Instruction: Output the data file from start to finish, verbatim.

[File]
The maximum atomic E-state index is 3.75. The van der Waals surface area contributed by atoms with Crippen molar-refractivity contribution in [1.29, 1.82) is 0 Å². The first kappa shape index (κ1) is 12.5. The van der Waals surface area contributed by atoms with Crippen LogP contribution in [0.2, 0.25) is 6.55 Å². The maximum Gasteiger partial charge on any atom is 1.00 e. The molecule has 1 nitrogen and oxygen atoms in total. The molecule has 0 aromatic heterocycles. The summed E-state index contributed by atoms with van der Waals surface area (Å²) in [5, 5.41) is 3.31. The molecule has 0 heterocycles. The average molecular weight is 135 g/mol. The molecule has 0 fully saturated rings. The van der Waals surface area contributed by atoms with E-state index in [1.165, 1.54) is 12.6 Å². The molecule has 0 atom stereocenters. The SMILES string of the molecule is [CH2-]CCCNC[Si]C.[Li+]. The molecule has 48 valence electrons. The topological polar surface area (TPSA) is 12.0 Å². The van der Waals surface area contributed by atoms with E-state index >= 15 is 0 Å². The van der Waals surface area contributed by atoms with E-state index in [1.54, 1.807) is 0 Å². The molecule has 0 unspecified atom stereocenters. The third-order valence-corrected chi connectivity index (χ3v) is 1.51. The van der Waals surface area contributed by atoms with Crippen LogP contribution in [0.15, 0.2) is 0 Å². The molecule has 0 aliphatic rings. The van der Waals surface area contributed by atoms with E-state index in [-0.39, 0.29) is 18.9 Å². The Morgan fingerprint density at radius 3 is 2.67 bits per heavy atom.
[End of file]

The maximum atomic E-state index is 3.75. The van der Waals surface area contributed by atoms with Crippen molar-refractivity contribution in [1.29, 1.82) is 0 Å². The first kappa shape index (κ1) is 12.5. The van der Waals surface area contributed by atoms with Crippen LogP contribution in [0.2, 0.25) is 6.55 Å². The maximum Gasteiger partial charge on any atom is 1.00 e. The molecule has 1 nitrogen and oxygen atoms in total. The molecule has 0 aromatic heterocycles. The summed E-state index contributed by atoms with van der Waals surface area (Å²) in [5, 5.41) is 3.31. The molecule has 0 heterocycles. The average molecular weight is 135 g/mol. The molecule has 0 fully saturated rings. The van der Waals surface area contributed by atoms with E-state index in [1.165, 1.54) is 12.6 Å². The molecule has 0 atom stereocenters. The SMILES string of the molecule is [CH2-]CCCNC[Si]C.[Li+]. The molecule has 48 valence electrons. The topological polar surface area (TPSA) is 12.0 Å². The van der Waals surface area contributed by atoms with E-state index >= 15 is 0 Å². The van der Waals surface area contributed by atoms with E-state index in [1.54, 1.807) is 0 Å². The molecule has 0 unspecified atom stereocenters. The third-order valence-corrected chi connectivity index (χ3v) is 1.51. The van der Waals surface area contributed by atoms with Crippen LogP contribution in [0.15, 0.2) is 0 Å². The molecule has 0 aliphatic rings. The van der Waals surface area contributed by atoms with E-state index in [-0.39, 0.29) is 18.9 Å². The Morgan fingerprint density at radius 3 is 2.67 bits per heavy atom.